Tuesday 18th January 2022

The Polar Express (U)
Directed by: Robert Zemeckis
Reviewed by: Paul Fonz
Tom Hanks plays... well, everyone
Tom Hanks plays... well, everyone

This marks a record of recent times – two weeks in a row without having to review a remake! With Christmas just around the corner, this week instead sees the release of the 21st Century's answer to The Snowman: The Polar Express, a computer animated tale of a boy who loses faith in Santa Claus.

Following their previous hits Forest Gump and Cast Away, Robert Zemeckis and Tom Hanks have worked together again to produce a magical yuletide tale, with Hanks lending his voice to more than five characters.

The story, therefore, follows a boy (Tom Hanks) who begins to suspect that Father Christmas (Tom Hanks) doesn't really exist. While laying awake and listening for sleigh bells on Christmas Eve, however, a steam train pulls up outside the boy's house, and the Conductor (Tom Hanks) informs the unbeliever that this is The Polar Express, bound for the North Pole.

And so the boy and a group of similarly pyjama clad kids embark on a train ride fraught with peril to meet the famous Mr Claus before he starts his long journey around the world, delivering presents to the children on the Good List.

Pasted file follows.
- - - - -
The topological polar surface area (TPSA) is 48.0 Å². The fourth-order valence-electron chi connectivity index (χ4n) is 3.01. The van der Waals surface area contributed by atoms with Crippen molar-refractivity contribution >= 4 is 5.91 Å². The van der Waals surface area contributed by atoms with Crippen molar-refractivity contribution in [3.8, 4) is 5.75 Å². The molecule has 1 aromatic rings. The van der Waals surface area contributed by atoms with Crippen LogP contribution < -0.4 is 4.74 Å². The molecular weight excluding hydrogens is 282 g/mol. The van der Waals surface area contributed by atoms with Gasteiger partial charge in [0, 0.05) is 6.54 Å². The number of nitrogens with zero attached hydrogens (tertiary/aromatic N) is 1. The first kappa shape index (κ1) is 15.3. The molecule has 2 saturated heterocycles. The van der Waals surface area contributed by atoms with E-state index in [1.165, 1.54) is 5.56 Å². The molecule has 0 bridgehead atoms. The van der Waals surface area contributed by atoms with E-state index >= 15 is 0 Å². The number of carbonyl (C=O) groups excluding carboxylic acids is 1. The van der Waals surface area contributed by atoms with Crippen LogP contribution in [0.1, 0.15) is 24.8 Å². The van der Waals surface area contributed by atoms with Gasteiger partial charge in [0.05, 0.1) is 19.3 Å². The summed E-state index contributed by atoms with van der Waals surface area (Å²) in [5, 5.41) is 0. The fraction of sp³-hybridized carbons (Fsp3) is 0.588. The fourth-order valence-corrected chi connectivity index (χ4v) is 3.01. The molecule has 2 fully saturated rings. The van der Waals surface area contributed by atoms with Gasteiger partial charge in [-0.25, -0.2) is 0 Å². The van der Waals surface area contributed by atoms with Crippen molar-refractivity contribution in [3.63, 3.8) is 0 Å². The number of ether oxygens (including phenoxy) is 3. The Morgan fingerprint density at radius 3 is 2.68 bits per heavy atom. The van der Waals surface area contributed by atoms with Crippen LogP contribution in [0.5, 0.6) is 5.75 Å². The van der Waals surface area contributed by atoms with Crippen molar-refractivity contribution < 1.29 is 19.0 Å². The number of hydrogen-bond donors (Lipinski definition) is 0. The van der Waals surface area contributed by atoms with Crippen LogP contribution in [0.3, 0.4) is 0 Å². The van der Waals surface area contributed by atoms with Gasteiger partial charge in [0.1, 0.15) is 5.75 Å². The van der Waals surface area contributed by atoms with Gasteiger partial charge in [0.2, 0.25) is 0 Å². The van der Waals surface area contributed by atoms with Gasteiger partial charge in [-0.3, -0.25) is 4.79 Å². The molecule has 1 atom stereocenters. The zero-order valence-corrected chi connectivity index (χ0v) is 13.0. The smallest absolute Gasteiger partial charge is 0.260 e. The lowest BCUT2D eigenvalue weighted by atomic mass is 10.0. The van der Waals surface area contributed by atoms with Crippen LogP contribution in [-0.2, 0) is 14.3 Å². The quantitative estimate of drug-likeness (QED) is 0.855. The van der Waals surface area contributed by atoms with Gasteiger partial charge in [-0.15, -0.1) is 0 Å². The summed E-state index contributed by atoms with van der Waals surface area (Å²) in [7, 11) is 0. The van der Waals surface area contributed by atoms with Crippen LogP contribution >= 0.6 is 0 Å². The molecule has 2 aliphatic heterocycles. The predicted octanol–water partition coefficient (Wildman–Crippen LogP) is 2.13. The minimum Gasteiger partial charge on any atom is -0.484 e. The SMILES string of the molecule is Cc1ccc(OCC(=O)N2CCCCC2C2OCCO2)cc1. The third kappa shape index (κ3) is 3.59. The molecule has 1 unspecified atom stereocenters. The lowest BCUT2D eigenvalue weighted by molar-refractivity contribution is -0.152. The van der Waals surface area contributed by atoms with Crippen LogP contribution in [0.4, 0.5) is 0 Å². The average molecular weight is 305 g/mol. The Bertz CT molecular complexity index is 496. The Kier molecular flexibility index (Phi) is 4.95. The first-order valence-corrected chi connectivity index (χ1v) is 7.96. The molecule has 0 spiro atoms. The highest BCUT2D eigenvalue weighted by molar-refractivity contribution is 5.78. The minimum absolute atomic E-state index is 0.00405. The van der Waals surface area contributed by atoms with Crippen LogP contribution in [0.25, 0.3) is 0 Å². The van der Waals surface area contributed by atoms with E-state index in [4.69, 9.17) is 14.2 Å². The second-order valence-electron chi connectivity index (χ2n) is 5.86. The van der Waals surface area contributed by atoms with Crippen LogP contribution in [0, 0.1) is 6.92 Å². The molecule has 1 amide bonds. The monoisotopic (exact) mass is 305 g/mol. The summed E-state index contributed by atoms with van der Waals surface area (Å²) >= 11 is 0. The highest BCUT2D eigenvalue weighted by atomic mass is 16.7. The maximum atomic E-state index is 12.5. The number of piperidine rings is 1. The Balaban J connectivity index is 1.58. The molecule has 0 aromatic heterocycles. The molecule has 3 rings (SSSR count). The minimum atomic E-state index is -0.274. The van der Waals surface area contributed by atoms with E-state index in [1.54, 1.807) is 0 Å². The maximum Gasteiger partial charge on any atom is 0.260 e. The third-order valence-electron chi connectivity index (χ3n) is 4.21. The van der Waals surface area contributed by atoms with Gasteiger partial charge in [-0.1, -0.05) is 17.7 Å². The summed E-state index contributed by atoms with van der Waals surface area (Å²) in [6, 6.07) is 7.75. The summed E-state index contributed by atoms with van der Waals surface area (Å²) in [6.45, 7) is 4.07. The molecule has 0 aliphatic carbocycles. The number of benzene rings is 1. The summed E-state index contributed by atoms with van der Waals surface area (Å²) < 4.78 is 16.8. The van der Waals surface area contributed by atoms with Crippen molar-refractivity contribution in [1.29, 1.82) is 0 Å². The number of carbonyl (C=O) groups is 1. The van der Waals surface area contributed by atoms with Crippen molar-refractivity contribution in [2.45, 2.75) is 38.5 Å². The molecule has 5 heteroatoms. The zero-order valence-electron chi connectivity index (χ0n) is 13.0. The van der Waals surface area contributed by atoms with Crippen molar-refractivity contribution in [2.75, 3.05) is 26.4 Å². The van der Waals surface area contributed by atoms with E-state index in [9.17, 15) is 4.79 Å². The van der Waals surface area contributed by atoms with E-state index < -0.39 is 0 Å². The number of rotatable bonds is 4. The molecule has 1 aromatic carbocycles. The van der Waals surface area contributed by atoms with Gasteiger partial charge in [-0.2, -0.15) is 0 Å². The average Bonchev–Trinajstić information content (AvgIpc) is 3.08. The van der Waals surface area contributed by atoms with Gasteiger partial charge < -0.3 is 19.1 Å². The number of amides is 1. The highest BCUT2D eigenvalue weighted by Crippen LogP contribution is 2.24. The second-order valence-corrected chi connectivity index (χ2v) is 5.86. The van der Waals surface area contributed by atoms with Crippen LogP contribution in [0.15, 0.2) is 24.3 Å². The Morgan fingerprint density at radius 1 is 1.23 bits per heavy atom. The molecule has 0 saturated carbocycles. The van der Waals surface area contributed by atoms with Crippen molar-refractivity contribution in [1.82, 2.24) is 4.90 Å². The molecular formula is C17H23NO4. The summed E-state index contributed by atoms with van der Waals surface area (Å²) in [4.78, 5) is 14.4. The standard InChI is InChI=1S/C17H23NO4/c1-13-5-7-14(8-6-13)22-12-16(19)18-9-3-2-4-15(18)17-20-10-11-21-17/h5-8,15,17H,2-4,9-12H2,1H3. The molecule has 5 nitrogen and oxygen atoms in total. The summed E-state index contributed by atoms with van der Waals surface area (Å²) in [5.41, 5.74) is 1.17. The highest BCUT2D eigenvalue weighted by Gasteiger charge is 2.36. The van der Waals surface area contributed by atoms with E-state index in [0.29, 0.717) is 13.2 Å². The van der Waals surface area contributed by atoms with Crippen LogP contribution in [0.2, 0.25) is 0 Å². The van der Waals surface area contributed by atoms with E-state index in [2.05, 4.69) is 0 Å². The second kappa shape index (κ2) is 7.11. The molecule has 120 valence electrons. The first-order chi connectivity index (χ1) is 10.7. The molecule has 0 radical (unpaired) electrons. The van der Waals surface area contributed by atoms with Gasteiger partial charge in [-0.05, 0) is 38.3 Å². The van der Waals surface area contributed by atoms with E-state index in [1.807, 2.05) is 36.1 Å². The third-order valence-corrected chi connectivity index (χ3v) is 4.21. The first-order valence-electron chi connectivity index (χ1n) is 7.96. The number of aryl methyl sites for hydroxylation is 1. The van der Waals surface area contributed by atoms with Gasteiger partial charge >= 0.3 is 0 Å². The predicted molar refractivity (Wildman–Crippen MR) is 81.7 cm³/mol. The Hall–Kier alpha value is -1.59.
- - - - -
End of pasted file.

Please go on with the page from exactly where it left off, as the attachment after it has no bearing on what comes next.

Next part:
It became apparent fairly early on in the film that The Polar Express must be based on a childrens' book (by Chris Van Allsburg as it turns out) – there's just something about it that feels like an adaptation. The knock on effect is that the film seems like a short story that has been dragged out into a feature length movie by the liberal stuffing of frenetic action sequences, although not having read the book it is hard to tell if this is the case.

What's worse, is that despite all the action scenes, the pace of the film actually seems very slow, leaving just the magical quality of the film to keep young ones interested for more than an hour and half.

It's an unusual tactic to have Tom Hanks doing so many of the voices in the film, and being based on a book and set entirely at night, you can't help but think the makers have tried and failed to give the film a "bedtime story" atmosphere – a good idea, but not one that has worked very successfully in this case.

This is a lovely Christmas film and it has been interestingly executed, but the slow pace and the feeling that the content has been stretched thinly means it will probably be very hit and miss with children. However, having had a bit more time to reflect on it, I've decided if it was Christmas Eve and this came on telly, I might well sit in front of the fire with a sherry and watch it again... it is Christmas, after all.

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Length: 99 minutes
Certificate: U
Official Site:
IMDB Link:
Release Date: 10th December 2004

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